Topic: speech & binkys

Emerson will be 2 on June 10th this year. I am starting to get a little worried about her speech. We've had concerns over the last year, mainly related to ear infections, but have had her hearing tested and they are fine. Also, she clearly has a high comprehension level, can do 2-3 step directions, understands a lot and will repeat most anything you ask her too. Her actual speech though, is difficult to understand. Her articulation is slow coming. For example, she can say the word "happy" but says "haa ee" and for tummy she might say "tu ee" leaving out the middle consonant sound, and she does this with most words. She can say mommy correctly. When she says a sentence, she often leaves out the middle word or consonant sound as well "I see?" or "I "wa" see?" Sometimes I still have no idea what she is saying and she is starting to get frustrated by it.

Anyone out there have knowledge on the age range and normalcy of speech development? She is also dependent on her pacifier and we have been "blaming" the pacifier for a little while now saying that she will catch up or start talking clearer once it's gone. We took it away from Jack at 2.5 years and will likely do that for her too, if not sooner for this reason.

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Re: speech & binkys

E was like this also, and is really just coming out of it now at 2.8.  She still doesn't say s f or one other one I'm forgetting right now. I'm not worried about it, it will come with time. Until then I find it so adorable when she talks about her "tuh-ee" for tushie!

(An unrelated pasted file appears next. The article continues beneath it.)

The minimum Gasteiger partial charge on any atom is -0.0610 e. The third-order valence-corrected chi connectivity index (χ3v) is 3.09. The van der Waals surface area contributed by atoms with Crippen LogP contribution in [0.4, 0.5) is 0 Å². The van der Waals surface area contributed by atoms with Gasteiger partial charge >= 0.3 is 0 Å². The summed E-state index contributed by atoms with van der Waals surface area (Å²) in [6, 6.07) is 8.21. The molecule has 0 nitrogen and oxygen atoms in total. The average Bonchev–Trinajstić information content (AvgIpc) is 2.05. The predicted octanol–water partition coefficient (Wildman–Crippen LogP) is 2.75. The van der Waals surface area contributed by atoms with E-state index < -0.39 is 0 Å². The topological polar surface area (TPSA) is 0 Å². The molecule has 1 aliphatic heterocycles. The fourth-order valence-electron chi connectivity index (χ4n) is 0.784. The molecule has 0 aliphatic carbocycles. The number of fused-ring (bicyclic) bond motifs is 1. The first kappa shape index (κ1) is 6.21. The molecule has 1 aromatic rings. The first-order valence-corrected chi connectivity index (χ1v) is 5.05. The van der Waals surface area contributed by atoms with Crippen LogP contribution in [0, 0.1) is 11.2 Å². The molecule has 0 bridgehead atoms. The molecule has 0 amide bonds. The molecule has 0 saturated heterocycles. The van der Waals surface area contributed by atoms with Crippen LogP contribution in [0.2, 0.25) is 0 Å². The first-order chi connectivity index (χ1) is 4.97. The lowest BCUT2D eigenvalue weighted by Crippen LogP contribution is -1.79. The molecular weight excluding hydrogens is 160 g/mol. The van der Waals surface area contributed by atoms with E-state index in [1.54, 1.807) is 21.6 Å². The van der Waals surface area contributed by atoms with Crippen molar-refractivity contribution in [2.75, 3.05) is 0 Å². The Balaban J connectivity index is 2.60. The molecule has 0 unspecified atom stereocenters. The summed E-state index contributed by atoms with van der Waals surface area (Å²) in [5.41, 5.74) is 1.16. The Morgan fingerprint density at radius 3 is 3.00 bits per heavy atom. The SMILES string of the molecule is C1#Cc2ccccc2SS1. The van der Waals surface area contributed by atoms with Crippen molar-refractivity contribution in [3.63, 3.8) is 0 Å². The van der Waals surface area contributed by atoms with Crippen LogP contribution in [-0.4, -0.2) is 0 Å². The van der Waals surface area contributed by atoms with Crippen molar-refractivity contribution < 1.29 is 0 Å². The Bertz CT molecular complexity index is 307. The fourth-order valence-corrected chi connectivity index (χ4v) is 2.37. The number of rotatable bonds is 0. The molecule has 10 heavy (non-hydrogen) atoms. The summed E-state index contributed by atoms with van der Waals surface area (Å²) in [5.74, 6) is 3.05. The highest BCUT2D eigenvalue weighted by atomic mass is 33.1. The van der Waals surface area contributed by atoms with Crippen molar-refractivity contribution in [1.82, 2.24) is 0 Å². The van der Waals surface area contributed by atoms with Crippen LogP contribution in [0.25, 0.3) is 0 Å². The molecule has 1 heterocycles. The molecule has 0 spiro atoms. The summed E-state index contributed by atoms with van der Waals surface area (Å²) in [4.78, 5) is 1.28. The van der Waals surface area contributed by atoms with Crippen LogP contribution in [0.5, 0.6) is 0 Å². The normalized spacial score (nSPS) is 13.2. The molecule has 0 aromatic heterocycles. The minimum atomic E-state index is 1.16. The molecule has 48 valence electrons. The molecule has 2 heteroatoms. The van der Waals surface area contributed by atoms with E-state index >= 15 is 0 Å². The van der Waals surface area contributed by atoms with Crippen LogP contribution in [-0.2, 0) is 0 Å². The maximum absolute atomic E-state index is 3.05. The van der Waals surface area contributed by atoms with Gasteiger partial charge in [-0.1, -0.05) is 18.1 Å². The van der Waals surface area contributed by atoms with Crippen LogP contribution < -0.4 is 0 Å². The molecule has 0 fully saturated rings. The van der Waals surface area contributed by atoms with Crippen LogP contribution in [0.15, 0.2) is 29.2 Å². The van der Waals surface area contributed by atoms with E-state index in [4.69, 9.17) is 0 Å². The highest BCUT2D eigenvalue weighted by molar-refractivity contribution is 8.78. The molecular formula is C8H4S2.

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Re: speech & binkys

Chiming in because I had Shiloh in speech therapy for a year.  I was originally worried about her not walking at 12-15 months.  Evaluations by physcial therapists, occupational therapists, an audiologist, pediatrician, and social worker showed she was fine.  But there was concern over her lack of pointing, gesturing, and use of speech/sounds to communicate. 

Fast forward to age 4 and she's way ahead of the game in speech and vocabulary.  I took the paci away at age 2 but I don't think there was any correspondence between its use and her talking.  Shiloh had a Spanish-speaking caregiver by day and English-speaking mommy by night.  In hindsight her speech was on track for a child in a bi-lingual environment.  As for gesturing and other forms of communication, they develop on a need basis.  All of her needs were met so she didn't have to point or gesture for bottles, snacks, or toys.  We just gave them to her.

I'm rambling a bit but getting back to EJ, I'd make her take the paci out of her mouth to talk so she not forming sounds around an object.  I'd treat the frustration in learning to enunciate as normal.  That's part of what leads into the terrible twos - the frustration in communicating increasingly complex wants and desires.  Necessity is the mother of invention.  As needs increase, she will develop better and stronger communication skills. 

If she seems to have trouble making sounds (without the paci) then I'd think about having her evaluated.  But for now?  Try to relax and enjoy the baby talk!

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Re: speech & binkys